Blu-ray | DVD
Directed by Bernard Rose
Starring Rhys Ifans, Chloe Sevigny, Crispin Glover, David Thewlis
MPI Home Video
Release Date: October 11, 2011
Some lives are just too entertaining to not bring to the big screen. And Howard Marks lived one of those very lives.
Better known as his alias, and subsequent title of this recently released Bernard Rose film, Mr. Nice, Marks was both a drug dealer and ultimately a spy for the British government. Toss in some relationships with various women and even an IRA member, and you have a life that is more than worthy of a big screen adaptation. Drugs, women, espionage, what’s not to like?
Mr. Nice, that’s what.
Directed by Bernard Rose, the film stars Rhys Ifans, Crispin Glover, and Chloe Sevigny, and tells the story of Marsh, a Welsh smuggler who has become known to the world as renowned pot dealer, Mr. Nice. From his time as a low-rate dealer, to his rise to one of the world’s best known, all the way to his fall directly into a long-term prison stint, Howard Marks lived a life full of moments that should for all intents and purposes make a brilliant film. Too bad we got this dreadful mess instead.
Rhys Ifans is the film’s truest star, giving a performance worthy of a truly better film. Ifans plays our lead, and gives a fine performance that itself seems out of place. Laughably miscast in the opening portions of the Mr. Nice, often looking at least twice as old as his character, the shock value of the casting choice softens as the film goes along, which can in fact be said for the film itself as well.
Chloe Sevigny plays his love interest, and is equally miscast here, if not saved by her kinetic performance. She’s really fun to watch here, but isn’t asked to do much outside of look pretty and be seductive. There are a few occasionally heartbreaking moments she is a part of, but they feel a bit cheap and out of place.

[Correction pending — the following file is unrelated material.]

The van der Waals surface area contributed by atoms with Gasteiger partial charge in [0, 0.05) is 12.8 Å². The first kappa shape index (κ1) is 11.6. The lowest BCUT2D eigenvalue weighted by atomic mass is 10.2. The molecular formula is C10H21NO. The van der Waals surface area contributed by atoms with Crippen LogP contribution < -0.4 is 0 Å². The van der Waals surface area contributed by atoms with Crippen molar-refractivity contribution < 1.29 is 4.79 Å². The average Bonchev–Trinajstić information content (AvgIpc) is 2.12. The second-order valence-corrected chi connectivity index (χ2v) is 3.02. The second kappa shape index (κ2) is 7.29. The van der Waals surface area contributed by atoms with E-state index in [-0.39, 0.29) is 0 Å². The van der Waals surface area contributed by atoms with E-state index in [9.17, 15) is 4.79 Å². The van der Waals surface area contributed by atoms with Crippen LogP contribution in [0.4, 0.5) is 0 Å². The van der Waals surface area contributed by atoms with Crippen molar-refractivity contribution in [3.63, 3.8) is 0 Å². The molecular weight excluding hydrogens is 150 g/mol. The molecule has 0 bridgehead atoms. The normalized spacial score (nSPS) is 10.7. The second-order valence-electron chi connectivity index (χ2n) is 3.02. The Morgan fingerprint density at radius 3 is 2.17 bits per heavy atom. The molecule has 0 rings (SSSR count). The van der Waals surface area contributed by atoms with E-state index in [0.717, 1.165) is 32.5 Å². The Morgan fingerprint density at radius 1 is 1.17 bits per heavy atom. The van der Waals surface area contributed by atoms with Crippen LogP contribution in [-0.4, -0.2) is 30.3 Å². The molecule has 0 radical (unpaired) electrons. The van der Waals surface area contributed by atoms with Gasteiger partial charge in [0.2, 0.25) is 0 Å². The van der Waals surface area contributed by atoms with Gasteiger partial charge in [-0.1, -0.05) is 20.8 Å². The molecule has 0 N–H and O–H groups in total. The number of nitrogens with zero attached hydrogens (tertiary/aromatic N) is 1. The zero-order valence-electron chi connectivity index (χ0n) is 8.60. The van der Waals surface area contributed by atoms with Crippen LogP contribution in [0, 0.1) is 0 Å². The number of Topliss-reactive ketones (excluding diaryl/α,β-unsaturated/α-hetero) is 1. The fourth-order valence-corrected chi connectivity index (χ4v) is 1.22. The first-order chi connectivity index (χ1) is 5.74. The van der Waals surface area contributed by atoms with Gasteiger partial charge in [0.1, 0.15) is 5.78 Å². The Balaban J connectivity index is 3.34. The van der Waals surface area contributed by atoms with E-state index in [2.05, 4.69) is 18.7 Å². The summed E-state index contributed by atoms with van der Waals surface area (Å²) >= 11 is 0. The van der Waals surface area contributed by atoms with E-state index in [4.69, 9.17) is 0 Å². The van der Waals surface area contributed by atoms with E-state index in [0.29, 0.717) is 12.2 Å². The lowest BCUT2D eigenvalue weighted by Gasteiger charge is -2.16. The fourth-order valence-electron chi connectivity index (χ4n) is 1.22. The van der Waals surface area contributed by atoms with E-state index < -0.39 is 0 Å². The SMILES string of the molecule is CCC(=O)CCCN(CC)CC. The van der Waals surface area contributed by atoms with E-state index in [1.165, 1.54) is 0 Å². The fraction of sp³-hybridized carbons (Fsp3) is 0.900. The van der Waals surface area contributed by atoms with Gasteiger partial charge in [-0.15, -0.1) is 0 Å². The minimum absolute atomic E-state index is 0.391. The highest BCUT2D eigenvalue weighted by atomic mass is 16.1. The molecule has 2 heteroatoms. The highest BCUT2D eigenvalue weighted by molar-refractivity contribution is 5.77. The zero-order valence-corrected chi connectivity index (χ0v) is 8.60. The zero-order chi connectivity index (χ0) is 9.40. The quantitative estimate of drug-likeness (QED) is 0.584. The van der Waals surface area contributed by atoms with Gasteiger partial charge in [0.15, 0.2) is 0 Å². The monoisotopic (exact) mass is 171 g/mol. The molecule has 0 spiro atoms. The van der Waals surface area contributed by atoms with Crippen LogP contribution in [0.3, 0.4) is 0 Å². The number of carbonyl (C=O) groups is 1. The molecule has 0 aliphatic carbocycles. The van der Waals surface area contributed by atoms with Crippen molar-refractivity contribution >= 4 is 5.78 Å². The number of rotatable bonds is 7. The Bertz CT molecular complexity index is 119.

However, it’s not at the fault of Sevigny, quite the contrary actually. Writer/director Rose is to blame here, for what can best be described as one of the most innocuous and inconsequential biopics we’ve gotten in quite some time.
In the vein of other anti-hero biographical pieces such as Che and Carlos, the film looks at a man looking to make a name for himself. However, despite not being based on any revolutionary life like those aforementioned masterpieces, this film lacks the kineticism or raw style that made them both inherently watchable. Instead, Rose imbues this film with a stoner’s pace, and an equally mellow palette, making for a film that doesn’t quite make much of an impact come its final act.
Almost meditative in the nature of its pacing, like the camera was fueled by a horse tranquilizer, it is how sedate the film is that makes it ultimately sloppy. Toss in a fine soundtrack and you have a film that is far from hard to watch, but for those who do, won’t be rewarded. Rose is a fine filmmaker, as seen in various well composed and framed shots here, but ultimately he doesn’t, visually or on the page, give the viewer anything remotely resembling a reason to continue on this journey with a man whose life is far from cinematically interesting as one would have expected. At least in Rose’s hands.
Fine. The transfer, as should be expected, is superb, and the soundtrack really shines. The dialogue had a few hiccups and seemed to be awkwardly tuned within the overall track, but it wasn’t a huge issue.
Non-existent. A making of and a trailer, with the former being your standard studio shot drek.
THE SPECIAL FEATURE:
David Thewlis’ performance as an IRA member. He’s the only bit of energy the film has, and is a breath of fresh air within this otherwise muted, slowly paced, and intellectually vapid piece of cinema.
Overall, Mr. Nice is far from a bad film. Not a film that you’ll ever feel bad about watching, or will want to watch again, Mr. Nice is as harmless as they come. Featuring not a single performance worth its weight in gold nor a single intellectual bone in its body, the film is entertaining and watchable, just not anything to chew on. It’s like a tub of popcorn. Full of goodness while watching the film, but ultimately disposable during the credits.